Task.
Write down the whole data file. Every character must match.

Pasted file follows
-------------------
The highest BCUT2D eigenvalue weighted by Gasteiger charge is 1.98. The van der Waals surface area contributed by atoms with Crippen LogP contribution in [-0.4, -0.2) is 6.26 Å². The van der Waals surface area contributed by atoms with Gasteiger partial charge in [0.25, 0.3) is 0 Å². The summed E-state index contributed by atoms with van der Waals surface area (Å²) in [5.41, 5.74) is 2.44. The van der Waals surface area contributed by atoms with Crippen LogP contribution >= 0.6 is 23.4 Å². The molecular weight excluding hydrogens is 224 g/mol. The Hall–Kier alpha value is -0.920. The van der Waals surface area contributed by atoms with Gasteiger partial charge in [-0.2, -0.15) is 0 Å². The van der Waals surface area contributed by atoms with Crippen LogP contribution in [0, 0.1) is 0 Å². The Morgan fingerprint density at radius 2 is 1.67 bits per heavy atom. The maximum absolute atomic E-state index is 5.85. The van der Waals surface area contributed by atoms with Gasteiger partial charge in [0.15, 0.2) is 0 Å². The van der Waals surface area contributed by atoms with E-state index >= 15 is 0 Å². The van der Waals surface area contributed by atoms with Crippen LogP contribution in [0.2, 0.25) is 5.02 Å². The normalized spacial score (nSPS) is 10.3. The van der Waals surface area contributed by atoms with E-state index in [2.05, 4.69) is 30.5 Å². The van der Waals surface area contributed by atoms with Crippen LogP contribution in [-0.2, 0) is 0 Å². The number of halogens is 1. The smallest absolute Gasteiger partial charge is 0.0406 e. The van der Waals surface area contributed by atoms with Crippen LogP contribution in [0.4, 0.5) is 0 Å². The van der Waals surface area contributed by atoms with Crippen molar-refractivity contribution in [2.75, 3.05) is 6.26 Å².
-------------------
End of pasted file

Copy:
The highest BCUT2D eigenvalue weighted by Gasteiger charge is 1.98. The van der Waals surface area contributed by atoms with Crippen LogP contribution in [-0.4, -0.2) is 6.26 Å². The van der Waals surface area contributed by atoms with Gasteiger partial charge in [0.25, 0.3) is 0 Å². The summed E-state index contributed by atoms with van der Waals surface area (Å²) in [5.41, 5.74) is 2.44. The van der Waals surface area contributed by atoms with Crippen LogP contribution >= 0.6 is 23.4 Å². The molecular weight excluding hydrogens is 224 g/mol. The Hall–Kier alpha value is -0.920. The van der Waals surface area contributed by atoms with Gasteiger partial charge in [-0.2, -0.15) is 0 Å². The van der Waals surface area contributed by atoms with Crippen LogP contribution in [0, 0.1) is 0 Å². The Morgan fingerprint density at radius 2 is 1.67 bits per heavy atom. The maximum absolute atomic E-state index is 5.85. The van der Waals surface area contributed by atoms with Gasteiger partial charge in [0.15, 0.2) is 0 Å². The van der Waals surface area contributed by atoms with E-state index >= 15 is 0 Å². The van der Waals surface area contributed by atoms with Crippen LogP contribution in [0.2, 0.25) is 5.02 Å². The normalized spacial score (nSPS) is 10.3. The van der Waals surface area contributed by atoms with E-state index in [2.05, 4.69) is 30.5 Å². The van der Waals surface area contributed by atoms with Crippen LogP contribution in [-0.2, 0) is 0 Å². The number of halogens is 1. The smallest absolute Gasteiger partial charge is 0.0406 e. The van der Waals surface area contributed by atoms with Crippen LogP contribution in [0.4, 0.5) is 0 Å². The van der Waals surface area contributed by atoms with Crippen molar-refractivity contribution in [2.75, 3.05) is 6.26 Å².